12. If you had a child who struggled with understanding math concepts, would you try to do these curriculums? My dd is a “just give me the basics†kind of learner. Every time she is taught the “why†or something more challenging, she shuts down. I’m wondering if I just give her how to do math computations well and just leave it at that? She’ll be headed into 5th grade after a most likely miserable math year in public school (at least that’s how it’s been so far—mile wide inch deep). Sent from my iPhone using Tapatalk
  13. My dc learned both at school. It took two days in grade three to master the traditional add/subtract algorithm as he already fluently composed and decomposed. You don't want to undo her understanding, she'll need that for future coursework. Consider Singapore Math.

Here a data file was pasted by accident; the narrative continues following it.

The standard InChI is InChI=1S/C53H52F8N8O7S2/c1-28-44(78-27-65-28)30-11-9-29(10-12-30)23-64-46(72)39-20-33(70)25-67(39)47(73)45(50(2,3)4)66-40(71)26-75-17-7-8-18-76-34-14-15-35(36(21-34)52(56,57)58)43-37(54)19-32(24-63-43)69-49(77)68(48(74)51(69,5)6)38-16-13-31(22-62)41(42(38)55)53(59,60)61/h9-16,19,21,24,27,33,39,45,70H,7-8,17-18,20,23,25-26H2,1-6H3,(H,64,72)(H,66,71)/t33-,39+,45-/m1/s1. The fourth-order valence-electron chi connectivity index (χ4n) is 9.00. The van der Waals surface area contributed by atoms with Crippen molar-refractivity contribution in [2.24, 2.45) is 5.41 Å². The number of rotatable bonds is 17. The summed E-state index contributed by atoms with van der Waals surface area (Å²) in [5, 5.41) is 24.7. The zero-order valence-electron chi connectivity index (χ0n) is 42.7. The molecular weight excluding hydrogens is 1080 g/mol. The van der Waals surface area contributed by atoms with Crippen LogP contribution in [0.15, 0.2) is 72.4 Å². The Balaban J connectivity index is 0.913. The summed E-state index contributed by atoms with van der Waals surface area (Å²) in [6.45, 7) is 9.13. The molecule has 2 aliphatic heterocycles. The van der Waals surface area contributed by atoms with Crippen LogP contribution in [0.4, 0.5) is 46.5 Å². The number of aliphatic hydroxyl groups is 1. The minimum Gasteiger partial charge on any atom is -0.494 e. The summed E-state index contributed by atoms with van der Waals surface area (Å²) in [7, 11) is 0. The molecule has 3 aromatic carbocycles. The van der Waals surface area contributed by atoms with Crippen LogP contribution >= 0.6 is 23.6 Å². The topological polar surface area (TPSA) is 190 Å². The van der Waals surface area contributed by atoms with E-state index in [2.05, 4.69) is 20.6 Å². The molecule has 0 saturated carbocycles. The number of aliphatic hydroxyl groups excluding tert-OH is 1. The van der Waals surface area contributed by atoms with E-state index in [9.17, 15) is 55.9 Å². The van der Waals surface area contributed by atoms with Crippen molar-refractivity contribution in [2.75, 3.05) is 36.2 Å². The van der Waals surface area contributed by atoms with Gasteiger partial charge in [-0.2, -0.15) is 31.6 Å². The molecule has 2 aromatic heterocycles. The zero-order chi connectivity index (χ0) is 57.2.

14. I am struggling with the thought that my oldest will be 10 in the summer and "5th" grade level in the coming "school year". This last year we have had several changes and I've been really lax since Nov/Dec. Our boys all started the school year and a small private school in our old home town. We moved about 30 mins away at the end of Sept and pulled them out. We tried one of the K12 styled online programs in our state but by Thanksgiving I was fed up with their approach. We dropped that and took a small break. ODS has been doing B.A. online 3A and has finished all Singapore Math 3A & 3B and we are reviewing throuth 4A currently. We had started MCT back in 2 grade when we brought him home for that year and so we picked back up in January where we had left off. He's finished Grammar Island and we are half way through Sentence Island and he's about half way through practice Island. I'm just not sure if we want to move on to the Town Levels in the fall. I kinda feel like I need something more structured and something that my husband can see that we are actively working through. I will have a "2nd" 7 yr old and a 5 yr old that's starting to do some work, mostly we will be doing AAR level 1 with him and Singapore Math. I am also at a complete loss on how to approach history and science. I tend to enjoy more of a relaxed approach (we mostly be watching Liberty's Kids and reading Rush Revere) but my husband is more of a "schedule and check list" personality. So any suggestions on L.A., History and Science to look at that would be good for a super distract-able 5th grade boy that will be traveling the country with his family this next year would be hightly appreciated!